The presiding officer of the lodge, who was very well aware of their mutual hostility, now and again put them in the north and south of the lodge, facing each other across the altar, so they would work in polarity. It was amazingly effective; their animosity was just as powerful as sexual attraction in generating magical power, and the two main officers in east and west were able to pick up that energy and bring it to bear on the focus of the ritual, with incandescent results.

I’ve been told, though I don’t happen to know this from personal experience, that there are plenty of lodges that do polarity work with people of the same sex who are attracted to each other. The lesson I’ve drawn from my own experience, though, is that you don’t have to use sex to get polarity. You can do the same thing with any shared emotion.

That’s the real secret of polarity. The only requirement is that the emotion isn’t being expressed on the physical plane. If the two members of the lodge just mentioned had had screaming fights on a regular basis, they couldn’t have raised any amount of power between them. Have you ever, dear reader, been in a really explosive, yelling, screaming, crying fight with someone you care about, and felt after it was over and done with that some charge of energy had somehow drained away? That’s a discharge of polarity; a fight releases animosity the way that lovemaking releases libido. Magic can also release either one, but it does so indirectly, and depends for its effect on the buildup of pressure you get by denying the emotion a direct release.

I’m pretty sure that the reason Fortune came to see polarity as a matter of sexual force, pure and simple, was partly her Freudian training, and partly the fact that the British occult scene in the 1920s and 1930s was full of people who had come to terms with the fact that they had sexual feelings but hadn’t yet gotten to the point of being willing to act on those feelings outside of marriage. That meant that at any meeting of her magical lodge, she could count on having plenty of members who were sexually unsatisfied and attracted to one another, and so that was the strongest readily available shared emotion. Under other conditions, other shared emotions are more convenient. You can do it just as well with nonsexual modes of affection; you can do it with admiration; you can do it with a shared passionate commitment to a project or a cause, or what have you.

You can also establish polarity by way of what’s called mediation. Let’s say your lodge uses Egyptian symbolism and you have two main officers. One of the officers uses standard magical methods to invoke the presence of the god Osiris into himself, visualizing and feeling and experiencing himself as a vessel for the living presence of that deity; the other does the same thing with the goddess Isis. Once that’s done, it’s the two deities who raise their palms toward each other, and their love for each other that sets the air crackling. That’s harder to do because mediation takes plenty of skill and practice, but the results are worth the investment of time and effort.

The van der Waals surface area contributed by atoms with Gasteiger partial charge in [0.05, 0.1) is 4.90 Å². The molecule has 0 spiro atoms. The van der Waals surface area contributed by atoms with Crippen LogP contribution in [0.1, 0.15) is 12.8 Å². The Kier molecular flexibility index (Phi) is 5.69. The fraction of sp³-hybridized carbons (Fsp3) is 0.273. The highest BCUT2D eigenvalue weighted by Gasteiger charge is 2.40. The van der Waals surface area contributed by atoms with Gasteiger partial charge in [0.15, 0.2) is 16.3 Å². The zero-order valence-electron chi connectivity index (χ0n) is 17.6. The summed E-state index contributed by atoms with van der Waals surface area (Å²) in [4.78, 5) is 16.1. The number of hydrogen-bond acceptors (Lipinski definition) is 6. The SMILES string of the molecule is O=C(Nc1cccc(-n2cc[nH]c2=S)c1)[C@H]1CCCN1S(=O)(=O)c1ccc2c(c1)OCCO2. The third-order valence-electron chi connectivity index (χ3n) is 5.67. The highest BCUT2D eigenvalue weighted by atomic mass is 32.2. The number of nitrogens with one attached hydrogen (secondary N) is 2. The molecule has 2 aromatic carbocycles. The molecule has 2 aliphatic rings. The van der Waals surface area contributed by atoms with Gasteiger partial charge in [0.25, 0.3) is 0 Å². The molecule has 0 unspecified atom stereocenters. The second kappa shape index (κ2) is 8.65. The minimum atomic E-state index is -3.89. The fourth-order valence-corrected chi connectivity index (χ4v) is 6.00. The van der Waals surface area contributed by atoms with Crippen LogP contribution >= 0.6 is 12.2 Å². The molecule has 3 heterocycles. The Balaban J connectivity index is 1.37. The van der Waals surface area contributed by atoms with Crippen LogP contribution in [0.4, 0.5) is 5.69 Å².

You don’t have to mediate deities, by the way. I’m aware of lodges working the Arthurian mysteries, in which each of the participants mediates some figure out of Arthurian legend, and the polarity you get from the love, loyalty, and admiration of Arthur’s knights for their king and Arthur for his knights is potent stuff. You can mediate impersonal forces, though it’s a good deal harder than mediating real or fictional persons, since the emotional dimension is much easier to get going when you’ve got personality to work with. Still, anything—absolutely anything—that stirs the emotions in a common direction, and directs the emotions of each participant on someone else who is feeling the same emotions, will get the power flowing.

Is there any advantage to be gained by using sexual attraction rather than any of the other available emotions? As with so much in magic, it depends on what you want to do, and what the available toolkit happens to contain. If the two most skilled members of your lodge are sexually attracted to each other but for whatever reason don’t choose to have sex, doing the straightforward sexual polarity thing is very likely your best bet. If you don’t happen to be in that situation, something else might be a better option. The most important thing here, as elsewhere in magic, is to be clear about your purpose and your priorities, and choose accordingly.

Our culture’s tangled relationship with sexuality being what it is, though, achieving that sort of clarity when sexual attraction is involved seems to be more difficult than with other emotions. Very often, in fact, when a magical lodge or other working group starts getting into the sexual dimensions of magic, things very quickly turn into slap-and-tickle in funny robes.  That’s all very well if slap-and-tickle is what you’re looking for, and funny robes are no more shocking these days than any other paraphilia you care to name; still, it’s not necessarily helpful to confuse this sort of entertainment with magic.

I’m thinking here, among many other things, of a book on polarity magic published a few years back that includes a ritual in which the two participants, one male, the other female, go into the ritual space wearing nothing but jewelry. He lies down on his back, representing the bed of the river Nile. She wiggles over him from head to foot, representing the waters of the Nile flowing over the bed. I doubt many of my readers will have any trouble at all figuring out where this will end up. Again, if a hot night in bed is your goal, there’s nothing at all wrong with that, but it confuses communication to take a bit of ornate foreplay and call it magic.

If, as Dion Fortune liked to say, magic is the art and science of causing change in consciousness in accordance with will, that last word—will—is not to be neglected. Every magical working starts with a specific, clearly defined purpose and ends with the fulfillment of that purpose. Getting laid is a valid purpose; there are entire realms of magic devoted to that highly traditional goal; but there are also things you can do with sexual and emotional energies that don’t have that goal. Polarity working is one of them, or it can be one of them, if the participants can stay out of the pitfalls noted above.